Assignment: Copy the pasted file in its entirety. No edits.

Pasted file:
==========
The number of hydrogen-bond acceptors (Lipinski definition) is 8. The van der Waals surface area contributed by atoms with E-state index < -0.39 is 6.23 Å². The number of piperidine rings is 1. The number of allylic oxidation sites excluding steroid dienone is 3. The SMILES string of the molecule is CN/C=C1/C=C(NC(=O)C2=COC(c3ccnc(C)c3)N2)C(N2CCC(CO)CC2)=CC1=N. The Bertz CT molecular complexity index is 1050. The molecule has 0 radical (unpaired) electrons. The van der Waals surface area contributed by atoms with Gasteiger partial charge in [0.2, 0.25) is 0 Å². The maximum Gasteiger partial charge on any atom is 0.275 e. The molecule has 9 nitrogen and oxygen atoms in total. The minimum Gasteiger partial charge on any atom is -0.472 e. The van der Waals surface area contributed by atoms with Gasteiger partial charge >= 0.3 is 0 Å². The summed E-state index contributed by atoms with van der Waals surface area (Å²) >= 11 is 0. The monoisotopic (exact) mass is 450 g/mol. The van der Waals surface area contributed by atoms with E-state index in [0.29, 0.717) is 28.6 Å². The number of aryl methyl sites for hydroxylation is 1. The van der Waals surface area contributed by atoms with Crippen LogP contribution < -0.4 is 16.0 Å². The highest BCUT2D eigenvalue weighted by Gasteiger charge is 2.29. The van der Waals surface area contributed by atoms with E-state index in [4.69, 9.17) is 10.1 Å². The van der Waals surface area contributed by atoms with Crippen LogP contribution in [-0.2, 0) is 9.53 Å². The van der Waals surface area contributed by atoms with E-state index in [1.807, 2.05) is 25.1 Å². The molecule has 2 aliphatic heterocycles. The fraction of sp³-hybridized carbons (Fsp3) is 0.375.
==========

The number of hydrogen-bond acceptors (Lipinski definition) is 8. The van der Waals surface area contributed by atoms with E-state index < -0.39 is 6.23 Å². The number of piperidine rings is 1. The number of allylic oxidation sites excluding steroid dienone is 3. The SMILES string of the molecule is CN/C=C1/C=C(NC(=O)C2=COC(c3ccnc(C)c3)N2)C(N2CCC(CO)CC2)=CC1=N. The Bertz CT molecular complexity index is 1050. The molecule has 0 radical (unpaired) electrons. The van der Waals surface area contributed by atoms with Gasteiger partial charge in [0.2, 0.25) is 0 Å². The maximum Gasteiger partial charge on any atom is 0.275 e. The molecule has 9 nitrogen and oxygen atoms in total. The minimum Gasteiger partial charge on any atom is -0.472 e. The van der Waals surface area contributed by atoms with Gasteiger partial charge >= 0.3 is 0 Å². The summed E-state index contributed by atoms with van der Waals surface area (Å²) >= 11 is 0. The monoisotopic (exact) mass is 450 g/mol. The van der Waals surface area contributed by atoms with E-state index in [0.29, 0.717) is 28.6 Å². The number of aryl methyl sites for hydroxylation is 1. The van der Waals surface area contributed by atoms with Crippen LogP contribution < -0.4 is 16.0 Å². The highest BCUT2D eigenvalue weighted by Gasteiger charge is 2.29. The van der Waals surface area contributed by atoms with E-state index in [4.69, 9.17) is 10.1 Å². The van der Waals surface area contributed by atoms with Crippen LogP contribution in [-0.2, 0) is 9.53 Å². The van der Waals surface area contributed by atoms with E-state index in [1.807, 2.05) is 25.1 Å². The molecule has 2 aliphatic heterocycles. The fraction of sp³-hybridized carbons (Fsp3) is 0.375.